Source Information Cornwall, England, Workhouse Admission and Discharge Records, 1839-1872 [database on-line]. Provo, UT, USA: Operations, Inc., 2016.
Original data: Data provided by Patricia T. Fawcett and Sally J. Pocock. Cornwall Workhouse Records. Cornwall Record Office, Truro, Cornwall, England.

About Cornwall, England, Workhouse Admission and Discharge Records, 1839-1872

Historical Background:

For many centuries, the task of caring for the poor was left to the Church. Each parish was given an Overseer of the Poor to help with this cause in 1572. Then, in 1601, the Poor Law Act empowered these Overseers to collect a poor rate from wealthier members of the parish, and distribute the funds among the poor. The 1601 law remained in effect until 1834 when a new law, the Poor Law Amendment Act, took over. This law collected parishes into groups called Unions. Each Union elected a Board of Guardians, which was then responsible for the care of the poor across all the individual parishes. The Launceston and Redruth Poor Law Unions were formed on the 2nd of February 1837.

Many people received help through Poor Laws. These included the elderly, orphaned, unemployed, sick and afflicted. At first, poor relief was dispensed mostly through "out-relief", which consisted of grants of money, clothing, food, or fuel to the poor, while they continued to live in their own homes. Gradually, a different system of relief began to evolve, one in which the poor were relocated to workhouses. The intent was to save the parish money, but also to ensure that the able-bodied poor were required to work, usually without pay, in return for their board and lodging. The Workhouse Test Act of 1723 gave parishes the option of denying all out-relief and offering support to the poor only through the workhouse. Children from poor families were often placed in apprenticeships, or sent to particular schools and other institutions.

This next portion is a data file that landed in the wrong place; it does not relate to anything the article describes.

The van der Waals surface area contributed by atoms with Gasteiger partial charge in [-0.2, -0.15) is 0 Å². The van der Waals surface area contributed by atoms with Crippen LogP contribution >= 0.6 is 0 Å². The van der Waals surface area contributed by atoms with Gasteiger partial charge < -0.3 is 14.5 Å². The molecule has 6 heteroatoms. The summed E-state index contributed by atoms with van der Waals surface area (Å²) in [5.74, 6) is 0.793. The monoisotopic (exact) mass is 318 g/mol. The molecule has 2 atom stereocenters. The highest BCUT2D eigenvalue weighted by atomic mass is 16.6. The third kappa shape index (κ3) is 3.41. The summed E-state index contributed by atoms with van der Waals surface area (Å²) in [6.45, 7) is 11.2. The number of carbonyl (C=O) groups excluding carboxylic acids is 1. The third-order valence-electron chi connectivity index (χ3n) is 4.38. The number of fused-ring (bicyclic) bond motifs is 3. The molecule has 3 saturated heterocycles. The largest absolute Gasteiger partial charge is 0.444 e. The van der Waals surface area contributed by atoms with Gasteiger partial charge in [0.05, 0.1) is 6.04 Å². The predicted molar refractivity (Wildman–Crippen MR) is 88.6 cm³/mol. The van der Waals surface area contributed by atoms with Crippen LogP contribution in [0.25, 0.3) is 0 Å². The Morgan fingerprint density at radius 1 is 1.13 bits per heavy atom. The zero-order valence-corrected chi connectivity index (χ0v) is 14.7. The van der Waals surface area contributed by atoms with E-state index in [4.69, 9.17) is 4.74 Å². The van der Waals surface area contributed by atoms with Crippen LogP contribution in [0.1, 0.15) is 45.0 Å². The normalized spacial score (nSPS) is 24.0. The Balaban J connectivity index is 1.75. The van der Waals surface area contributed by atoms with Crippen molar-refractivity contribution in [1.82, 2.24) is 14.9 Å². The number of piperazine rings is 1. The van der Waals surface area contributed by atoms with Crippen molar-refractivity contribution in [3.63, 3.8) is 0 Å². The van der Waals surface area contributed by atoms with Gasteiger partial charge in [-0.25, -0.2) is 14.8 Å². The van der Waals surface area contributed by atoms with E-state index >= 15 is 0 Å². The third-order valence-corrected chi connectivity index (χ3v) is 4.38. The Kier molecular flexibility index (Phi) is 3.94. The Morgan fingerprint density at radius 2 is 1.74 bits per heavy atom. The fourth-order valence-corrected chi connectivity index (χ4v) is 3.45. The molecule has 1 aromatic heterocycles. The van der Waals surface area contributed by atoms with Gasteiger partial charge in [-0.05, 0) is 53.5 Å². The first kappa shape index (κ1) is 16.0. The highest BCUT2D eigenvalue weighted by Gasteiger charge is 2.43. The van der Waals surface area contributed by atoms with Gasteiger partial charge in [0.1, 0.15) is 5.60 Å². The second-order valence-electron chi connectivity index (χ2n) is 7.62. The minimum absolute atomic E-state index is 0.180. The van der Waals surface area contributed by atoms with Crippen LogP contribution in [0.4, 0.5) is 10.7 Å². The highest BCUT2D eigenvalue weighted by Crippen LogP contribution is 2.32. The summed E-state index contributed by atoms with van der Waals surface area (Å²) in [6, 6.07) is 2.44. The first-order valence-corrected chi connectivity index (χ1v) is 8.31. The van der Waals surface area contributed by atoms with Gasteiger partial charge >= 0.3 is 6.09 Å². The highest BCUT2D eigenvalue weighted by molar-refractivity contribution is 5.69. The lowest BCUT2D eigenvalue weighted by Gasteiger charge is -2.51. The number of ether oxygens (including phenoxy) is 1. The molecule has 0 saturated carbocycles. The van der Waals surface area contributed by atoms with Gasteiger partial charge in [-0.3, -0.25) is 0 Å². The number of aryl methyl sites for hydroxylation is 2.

As a result of the New Poor Act of 1834, a new purpose built Workhouse was built in 1837 at Pages Cross for the Launceston Poor Law Union and called the Launceston Public Assistance Institute.The inmates, as they were then called, were largely made up of destitute people with no where else to go. Redruth Poor Law Union was officially formed on 10th June 1837. Its operation was overseen by an elected Board of Guardians, 29 in number, representing its 8 constituent parishes.

What’s Included in This Database:

This collection consists of an index to selected admission and discharge records for the Launceston and Redruth workhouses in Cornwall.

The level of detail in each record varies, but may include the following:

  • Name
  • Date and place of admission
  • Date and place of discharge
  • Parish
  • Age
  • Marital status
  • Religion
  • Cause of admission
  • How or by whom discharged
  • Other details regarding the person’s condition and care